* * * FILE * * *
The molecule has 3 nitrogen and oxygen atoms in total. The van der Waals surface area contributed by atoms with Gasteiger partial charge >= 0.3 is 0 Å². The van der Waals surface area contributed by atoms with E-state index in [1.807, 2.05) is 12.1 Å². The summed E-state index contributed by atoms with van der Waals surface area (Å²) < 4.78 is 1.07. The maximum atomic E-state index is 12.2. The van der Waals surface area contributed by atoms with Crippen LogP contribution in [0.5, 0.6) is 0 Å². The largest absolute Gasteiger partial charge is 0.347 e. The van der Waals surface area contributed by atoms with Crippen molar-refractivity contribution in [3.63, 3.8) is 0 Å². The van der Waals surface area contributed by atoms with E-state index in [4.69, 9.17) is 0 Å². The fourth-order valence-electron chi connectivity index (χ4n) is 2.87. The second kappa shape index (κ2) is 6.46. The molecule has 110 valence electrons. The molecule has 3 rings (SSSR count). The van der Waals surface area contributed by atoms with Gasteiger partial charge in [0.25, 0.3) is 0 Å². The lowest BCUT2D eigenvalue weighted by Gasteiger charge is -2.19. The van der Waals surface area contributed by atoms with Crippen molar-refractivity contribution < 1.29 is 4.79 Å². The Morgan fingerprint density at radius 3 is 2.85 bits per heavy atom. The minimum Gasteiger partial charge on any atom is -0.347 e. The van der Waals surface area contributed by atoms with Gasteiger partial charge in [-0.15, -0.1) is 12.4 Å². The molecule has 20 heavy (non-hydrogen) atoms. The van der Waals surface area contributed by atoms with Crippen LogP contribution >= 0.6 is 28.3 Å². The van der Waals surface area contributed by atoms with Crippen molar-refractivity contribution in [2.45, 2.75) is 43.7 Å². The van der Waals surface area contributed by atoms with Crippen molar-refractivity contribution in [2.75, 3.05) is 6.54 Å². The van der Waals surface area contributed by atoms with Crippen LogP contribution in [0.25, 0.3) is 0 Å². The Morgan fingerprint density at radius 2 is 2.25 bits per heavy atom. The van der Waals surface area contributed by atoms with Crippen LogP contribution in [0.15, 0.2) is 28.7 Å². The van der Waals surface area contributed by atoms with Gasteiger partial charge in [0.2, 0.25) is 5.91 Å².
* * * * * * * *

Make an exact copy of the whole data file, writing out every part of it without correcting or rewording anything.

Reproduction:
The molecule has 3 nitrogen and oxygen atoms in total. The van der Waals surface area contributed by atoms with Gasteiger partial charge >= 0.3 is 0 Å². The van der Waals surface area contributed by atoms with E-state index in [1.807, 2.05) is 12.1 Å². The summed E-state index contributed by atoms with van der Waals surface area (Å²) < 4.78 is 1.07. The maximum atomic E-state index is 12.2. The van der Waals surface area contributed by atoms with Crippen LogP contribution in [0.5, 0.6) is 0 Å². The largest absolute Gasteiger partial charge is 0.347 e. The van der Waals surface area contributed by atoms with Crippen molar-refractivity contribution in [3.63, 3.8) is 0 Å². The van der Waals surface area contributed by atoms with E-state index in [4.69, 9.17) is 0 Å². The fourth-order valence-electron chi connectivity index (χ4n) is 2.87. The second kappa shape index (κ2) is 6.46. The molecule has 110 valence electrons. The molecule has 3 rings (SSSR count). The van der Waals surface area contributed by atoms with Gasteiger partial charge in [0.25, 0.3) is 0 Å². The lowest BCUT2D eigenvalue weighted by Gasteiger charge is -2.19. The van der Waals surface area contributed by atoms with Crippen molar-refractivity contribution < 1.29 is 4.79 Å². The Morgan fingerprint density at radius 3 is 2.85 bits per heavy atom. The minimum Gasteiger partial charge on any atom is -0.347 e. The van der Waals surface area contributed by atoms with Gasteiger partial charge in [-0.15, -0.1) is 12.4 Å². The molecule has 20 heavy (non-hydrogen) atoms. The van der Waals surface area contributed by atoms with Crippen LogP contribution >= 0.6 is 28.3 Å². The van der Waals surface area contributed by atoms with Crippen molar-refractivity contribution in [2.45, 2.75) is 43.7 Å². The van der Waals surface area contributed by atoms with Crippen molar-refractivity contribution in [2.75, 3.05) is 6.54 Å². The van der Waals surface area contributed by atoms with Crippen LogP contribution in [0.25, 0.3) is 0 Å². The Morgan fingerprint density at radius 2 is 2.25 bits per heavy atom. The van der Waals surface area contributed by atoms with Crippen LogP contribution in [0.15, 0.2) is 28.7 Å². The van der Waals surface area contributed by atoms with Gasteiger partial charge in [0.2, 0.25) is 5.91 Å².